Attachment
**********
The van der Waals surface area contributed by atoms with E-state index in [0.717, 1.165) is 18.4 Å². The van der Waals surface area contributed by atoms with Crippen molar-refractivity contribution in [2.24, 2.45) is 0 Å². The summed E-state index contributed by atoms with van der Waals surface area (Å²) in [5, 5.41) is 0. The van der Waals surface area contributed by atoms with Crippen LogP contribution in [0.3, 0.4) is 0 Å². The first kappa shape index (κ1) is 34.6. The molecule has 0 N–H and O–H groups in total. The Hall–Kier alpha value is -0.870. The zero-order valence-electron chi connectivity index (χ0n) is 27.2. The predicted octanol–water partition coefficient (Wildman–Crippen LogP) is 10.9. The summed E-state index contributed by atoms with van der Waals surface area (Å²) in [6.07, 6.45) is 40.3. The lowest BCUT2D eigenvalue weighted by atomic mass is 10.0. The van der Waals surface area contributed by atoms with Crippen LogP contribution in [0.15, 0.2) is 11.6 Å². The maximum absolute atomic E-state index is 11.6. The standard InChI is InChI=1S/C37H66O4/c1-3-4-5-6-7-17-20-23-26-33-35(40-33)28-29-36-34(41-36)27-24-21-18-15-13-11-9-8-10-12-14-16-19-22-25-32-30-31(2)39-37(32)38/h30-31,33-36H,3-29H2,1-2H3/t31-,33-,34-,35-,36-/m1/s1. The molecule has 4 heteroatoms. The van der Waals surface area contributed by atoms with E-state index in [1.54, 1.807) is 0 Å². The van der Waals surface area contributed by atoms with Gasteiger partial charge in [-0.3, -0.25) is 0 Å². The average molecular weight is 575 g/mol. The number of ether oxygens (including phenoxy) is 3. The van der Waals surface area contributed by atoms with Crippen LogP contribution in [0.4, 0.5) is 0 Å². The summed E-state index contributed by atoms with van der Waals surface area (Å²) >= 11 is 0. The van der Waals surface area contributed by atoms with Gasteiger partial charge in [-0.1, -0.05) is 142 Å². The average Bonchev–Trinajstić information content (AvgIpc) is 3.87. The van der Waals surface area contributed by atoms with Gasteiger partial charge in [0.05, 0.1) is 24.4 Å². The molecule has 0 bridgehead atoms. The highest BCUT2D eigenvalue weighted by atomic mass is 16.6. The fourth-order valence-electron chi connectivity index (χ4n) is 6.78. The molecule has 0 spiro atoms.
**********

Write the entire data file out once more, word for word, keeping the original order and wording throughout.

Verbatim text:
The van der Waals surface area contributed by atoms with E-state index in [0.717, 1.165) is 18.4 Å². The van der Waals surface area contributed by atoms with Crippen molar-refractivity contribution in [2.24, 2.45) is 0 Å². The summed E-state index contributed by atoms with van der Waals surface area (Å²) in [5, 5.41) is 0. The van der Waals surface area contributed by atoms with Crippen LogP contribution in [0.3, 0.4) is 0 Å². The first kappa shape index (κ1) is 34.6. The molecule has 0 N–H and O–H groups in total. The Hall–Kier alpha value is -0.870. The zero-order valence-electron chi connectivity index (χ0n) is 27.2. The predicted octanol–water partition coefficient (Wildman–Crippen LogP) is 10.9. The summed E-state index contributed by atoms with van der Waals surface area (Å²) in [6.07, 6.45) is 40.3. The lowest BCUT2D eigenvalue weighted by atomic mass is 10.0. The van der Waals surface area contributed by atoms with Crippen LogP contribution in [0.15, 0.2) is 11.6 Å². The maximum absolute atomic E-state index is 11.6. The standard InChI is InChI=1S/C37H66O4/c1-3-4-5-6-7-17-20-23-26-33-35(40-33)28-29-36-34(41-36)27-24-21-18-15-13-11-9-8-10-12-14-16-19-22-25-32-30-31(2)39-37(32)38/h30-31,33-36H,3-29H2,1-2H3/t31-,33-,34-,35-,36-/m1/s1. The molecule has 4 heteroatoms. The van der Waals surface area contributed by atoms with E-state index in [1.54, 1.807) is 0 Å². The van der Waals surface area contributed by atoms with Gasteiger partial charge in [-0.3, -0.25) is 0 Å². The average molecular weight is 575 g/mol. The number of ether oxygens (including phenoxy) is 3. The van der Waals surface area contributed by atoms with Crippen LogP contribution in [0.4, 0.5) is 0 Å². The summed E-state index contributed by atoms with van der Waals surface area (Å²) >= 11 is 0. The van der Waals surface area contributed by atoms with Gasteiger partial charge in [-0.1, -0.05) is 142 Å². The average Bonchev–Trinajstić information content (AvgIpc) is 3.87. The van der Waals surface area contributed by atoms with Gasteiger partial charge in [0.05, 0.1) is 24.4 Å². The molecule has 0 bridgehead atoms. The highest BCUT2D eigenvalue weighted by atomic mass is 16.6. The fourth-order valence-electron chi connectivity index (χ4n) is 6.78. The molecule has 0 spiro atoms.